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  • From Vol. 2 No.11 (May 25, 2016)

    Vendor Cyber Risk Management: Nine Due Diligence Questions (Part One of Two)

    Some of the biggest cybersecurity headlines point to suppliers as the root cause of the most damaging breaches. This highlights the importance of carefully vetting and monitoring vendors as part of a strong cybersecurity program. At a recent panel at IAPP’s Global Privacy Summit, counsel from Under Armour, AOL and Unisys provided practical guidance on how to implement a comprehensive vendor management program and mitigate data security and privacy risks third-party vendors present. This first article in our series includes the panelists’ discussion of nine questions to ask vendors during the due diligence process and factors to consider before contract negotiations. The second installment in our coverage of the panel will include fourteen key cybersecurity provisions to include in vendor contracts. See also “Learning From the Target Data Breach About Effective Third-Party Risk Management”: Part One (Sep. 16, 2015); Part Two (Sep. 30, 2015).

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  • From Vol. 1 No.7 (Jul. 1, 2015)

    Cybersecurity and Information Governance Considerations in Mergers and Acquisitions

    The growing impact of cyber incidents has led to a heightened need to conduct a thorough cyber due diligence both before and after an M&A deal.  In a recent webinar, Reed Smith partners Anthony J. Diana, Courtney C.T. Horrigan, Mark S. Melodia and Richard D. Smith shared insight on how cybersecurity affects the valuation of certain assets and offered advice on how to focus due diligence to detect and assess cyber risks pre-transaction, including litigation risks that can arise from data breaches.  They also recommended specific steps for planning post-closing data integration and evaluating the adequacy of insurance coverage.  See also “Designing and Implementing a Three-Step Cybersecurity Framework for Assessing and Vetting Third Parties (Part One of Two),” The Cybersecurity Law Report, Vol. 1, No. 1 (Apr. 8, 2015); Part Two of Two, Vol. 1, No. 2 (Apr. 22, 2015).  There has been a flurry of data breach activity over the past 10 years, and “it is only increasing in pace,” Melodia noted.  A company’s cyber risk can directly affect its value in an M&A context.  This is where “cyber risk meets the deal,” he said.

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  • From Vol. 1 No.2 (Apr. 22, 2015)

    Designing and Implementing a Three-Step Cybersecurity Framework for Assessing and Vetting Third Parties (Part Two of Two)

    Vendors and other third parties – necessary for most businesses – present significant cybersecurity risks and are frequently the source of breaches, from large-scale incidents to smaller data leaks.  Properly vetting these third parties is a challenging, but critical, aspect of cybersecurity programs.  This article series provides a three-step framework to appropriately allocate resources to due diligence and mitigate the risks third parties pose.  Part One provided a framework for companies to (1) categorize potential vendors based on risk levels, including specific questions to ask; and (2) conduct initial due diligence on vendors that present a medium or high level of risk.  Part Two addresses when the categorization of medium-risk vendors should move to high-risk based on red flags discovered during the initial due diligence and details step three of the framework: deeper due diligence for high-risk vendors, including follow-up questioning, documentation of audits or certifications and in-person diligence.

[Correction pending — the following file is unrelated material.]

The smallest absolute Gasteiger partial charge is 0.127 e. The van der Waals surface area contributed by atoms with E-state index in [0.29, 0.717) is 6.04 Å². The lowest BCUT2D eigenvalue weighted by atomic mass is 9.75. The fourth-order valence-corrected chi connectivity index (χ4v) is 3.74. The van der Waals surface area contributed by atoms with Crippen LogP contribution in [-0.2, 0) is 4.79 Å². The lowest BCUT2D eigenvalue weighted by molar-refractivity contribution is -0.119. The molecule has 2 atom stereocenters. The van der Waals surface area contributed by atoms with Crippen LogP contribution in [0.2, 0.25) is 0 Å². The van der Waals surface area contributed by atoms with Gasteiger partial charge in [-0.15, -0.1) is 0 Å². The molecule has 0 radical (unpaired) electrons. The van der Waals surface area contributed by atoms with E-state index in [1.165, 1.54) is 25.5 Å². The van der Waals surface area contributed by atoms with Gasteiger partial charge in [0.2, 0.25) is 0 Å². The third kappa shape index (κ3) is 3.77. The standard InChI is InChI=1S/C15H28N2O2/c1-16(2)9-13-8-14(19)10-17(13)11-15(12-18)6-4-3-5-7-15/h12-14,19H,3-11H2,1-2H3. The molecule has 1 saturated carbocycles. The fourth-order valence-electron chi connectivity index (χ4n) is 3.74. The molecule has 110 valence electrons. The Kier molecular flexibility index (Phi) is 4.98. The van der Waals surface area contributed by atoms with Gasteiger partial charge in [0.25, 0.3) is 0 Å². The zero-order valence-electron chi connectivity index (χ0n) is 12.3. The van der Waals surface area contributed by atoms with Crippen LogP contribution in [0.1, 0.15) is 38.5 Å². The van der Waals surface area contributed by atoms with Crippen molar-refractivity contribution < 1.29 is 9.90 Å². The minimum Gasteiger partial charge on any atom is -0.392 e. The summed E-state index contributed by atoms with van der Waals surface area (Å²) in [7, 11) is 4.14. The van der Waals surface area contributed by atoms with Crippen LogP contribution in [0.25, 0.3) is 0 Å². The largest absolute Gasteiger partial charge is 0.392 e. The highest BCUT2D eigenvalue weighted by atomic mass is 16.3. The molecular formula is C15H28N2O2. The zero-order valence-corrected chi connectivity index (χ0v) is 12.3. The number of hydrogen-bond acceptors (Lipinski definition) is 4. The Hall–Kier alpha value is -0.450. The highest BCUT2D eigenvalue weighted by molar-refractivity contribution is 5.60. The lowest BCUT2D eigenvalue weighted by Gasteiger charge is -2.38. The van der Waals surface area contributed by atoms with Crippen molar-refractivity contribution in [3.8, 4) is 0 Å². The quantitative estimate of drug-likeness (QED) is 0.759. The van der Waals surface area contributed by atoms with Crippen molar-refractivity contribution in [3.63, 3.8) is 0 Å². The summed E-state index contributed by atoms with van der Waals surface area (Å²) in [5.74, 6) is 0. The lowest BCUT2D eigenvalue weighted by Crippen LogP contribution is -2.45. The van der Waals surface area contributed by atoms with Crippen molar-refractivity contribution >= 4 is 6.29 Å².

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  • From Vol. 1 No.1 (Apr. 8, 2015)

    Designing and Implementing a Three-Step Cybersecurity Framework for Assessing and Vetting Third Parties (Part One of Two)

    Vendors and other third parties are vital to most businesses, but can leave a company dangerously vulnerable to a breach of its data or network.  As the Target breach demonstrated, even a non-IT vendor can cause widespread damage.  Properly vetting third parties remains one of the most challenging aspects of cybersecurity programs.  In order to appropriately allocate due diligence resources, companies must first assess potential third parties to determine which of them present low, medium or high levels of cybersecurity risk and subsequently conduct the corresponding levels of diligence.  This article, the first in our series, provides a framework for companies to (1) categorize potential vendors based on risk, including specific questions to ask; and (2) conduct initial due diligence on vendors that present a medium and high level of risk.  Part Two will address the third step of deeper due diligence for high-risk vendors.